Magda Wierzycka reckons we need to ensure that we take care of our retirement savings through more vigilance, stricter governance and appropriate regulation.
Having spent a couple of weeks in the US recently I came across some interesting parallels between the South African and the US retirement fund markets.
The US retirement fund industry is not as far advanced as our own in having converted their defined benefit pension plans, where benefits are guaranteed by the employer and expressed as a percentage of one's final remuneration, to defined contribution ones, where members carry all the investment risk. However, given the vastness of the US, there are a great many defined contribution arrangements in place. Many of those offer multiple investment choice options to members. Most incorporate the US version of life-stage modelling, where members' assets are invested according to a shifting asset allocation path approaching retirement, with the equity exposure declining over time.
Interestingly, these life-stage funds have now come under intense regulatory scrutiny. Life-stage funds are marketed as a simple route to safe retirement savings. However, many have posted substantial losses over the past year, with some conservative products aimed at people close to retirement age delivering negative returns in excess of 40%. Combined with the collapsing property market, this means that many people close to retirement can no longer afford to retire. The US Senate is thus urging regulators to legislate the composition, marketing and disclosure requirements relating to life-stage funds. Whereas the latter two fall squarely within the ambit of regulation, the former is a huge step towards government's intervention in asset management.
In South Africa, member-level investment choice and life-stage modelling have been around for at least a decade. Similarly to the US, our equity markets have suffered of late. What has partly saved our investment performance, however, has been Regulation 28 (of the Pension Funds Act) which limits investment in equities by retirement funds to 75%, as well as foreign exchange controls which cap international exposure at 15%. These antiquated, and often criticised, pieces of legislation had the combined effect of limiting the exposure to South African equity markets to 60-65% for even the most aggressive of products (there might also have been 10% to 15% held in international equities, where the depreciation of the Rand counterbalanced the fall in dollar values).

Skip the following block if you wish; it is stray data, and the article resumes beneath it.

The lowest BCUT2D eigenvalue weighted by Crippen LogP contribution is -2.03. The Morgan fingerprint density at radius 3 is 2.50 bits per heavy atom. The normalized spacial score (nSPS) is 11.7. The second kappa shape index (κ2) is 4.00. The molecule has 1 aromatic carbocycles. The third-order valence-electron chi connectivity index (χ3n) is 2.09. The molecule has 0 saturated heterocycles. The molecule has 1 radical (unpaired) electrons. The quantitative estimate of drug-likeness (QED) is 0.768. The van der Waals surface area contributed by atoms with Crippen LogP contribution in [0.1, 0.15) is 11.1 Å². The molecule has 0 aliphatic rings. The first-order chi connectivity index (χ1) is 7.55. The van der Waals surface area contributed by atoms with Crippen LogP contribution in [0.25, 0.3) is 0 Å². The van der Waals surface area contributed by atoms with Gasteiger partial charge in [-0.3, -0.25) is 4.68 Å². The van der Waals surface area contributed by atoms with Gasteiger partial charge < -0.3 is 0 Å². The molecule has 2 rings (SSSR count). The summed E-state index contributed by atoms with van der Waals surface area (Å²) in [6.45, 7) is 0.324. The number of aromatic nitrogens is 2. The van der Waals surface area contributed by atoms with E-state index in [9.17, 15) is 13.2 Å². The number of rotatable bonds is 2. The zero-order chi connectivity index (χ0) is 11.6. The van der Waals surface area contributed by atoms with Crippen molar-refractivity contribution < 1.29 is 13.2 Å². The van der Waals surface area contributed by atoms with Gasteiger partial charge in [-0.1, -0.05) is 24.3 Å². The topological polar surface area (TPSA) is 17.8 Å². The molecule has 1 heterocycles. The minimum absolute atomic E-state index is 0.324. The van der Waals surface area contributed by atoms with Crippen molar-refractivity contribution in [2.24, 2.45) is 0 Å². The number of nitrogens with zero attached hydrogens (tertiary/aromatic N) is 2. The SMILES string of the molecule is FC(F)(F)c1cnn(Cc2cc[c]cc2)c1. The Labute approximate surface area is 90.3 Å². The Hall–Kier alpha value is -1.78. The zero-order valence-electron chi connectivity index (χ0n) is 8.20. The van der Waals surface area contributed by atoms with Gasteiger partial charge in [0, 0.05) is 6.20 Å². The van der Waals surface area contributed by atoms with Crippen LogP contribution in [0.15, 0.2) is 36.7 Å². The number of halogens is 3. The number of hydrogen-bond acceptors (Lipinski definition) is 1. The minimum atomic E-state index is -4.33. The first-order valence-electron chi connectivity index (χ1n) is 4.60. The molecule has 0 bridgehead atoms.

As a consequence, it may be tempting to consider the South African legislation as providing superior protection to investors. However, this legislation merely places overall limits on exposure to different asset classes. Our regulators have never suggested legislating specific asset allocation strategies for particular risk profiled products. That is what the US Senate is proposing. This seems rather extreme. Regulation 28 and foreign exchange controls have worked to limit losses. There are some valuable lessons in that, relating to diversification. However, one can not help feeling that what was achieved was a matter of luck, and not intent.
Current Regulation 28 was drafted in an era of defined benefit funds. Hence, limits on equity exposure were more a function of securing institutional funding for the government bond market, than of trying to protect members of retirement funds. We can do better. The time has come to rewrite Regulation 28 to make it more relevant. Twelve years have passed since I sat on an FSB committee tasked with re-writing Regulation 28, and since a revised draft of the Regulation was first circulated. Nothing has yet come of that, although for twelve years the change has been imminent.
PF Circular 130, which was issued in 2007, has gone a long way towards preventing situations such as those experienced recently in the US as it places the onus on boards of trustees to ensure that the investment choices offered to members are appropriate for the profile of membership and that the trustees take expert advice where necessary. The US would be better off looking at the principles set out in this circular and in the draft revision of our Regulation 28, than in regulating asset allocations for different risk profiled portfolios.
In the US retirement fund service providers are questioning the future of defined contribution plans in the face of government intervention. In South Africa, this horse has already bolted. The majority of schemes are defined contribution in nature and it is unlikely that we will ever see a reversal. 2008 has proved that systemic risks can cause unanticipated damage and considerable harm. We need to ensure that we take care of our retirement savings through more vigilance, stricter governance and appropriate regulation.
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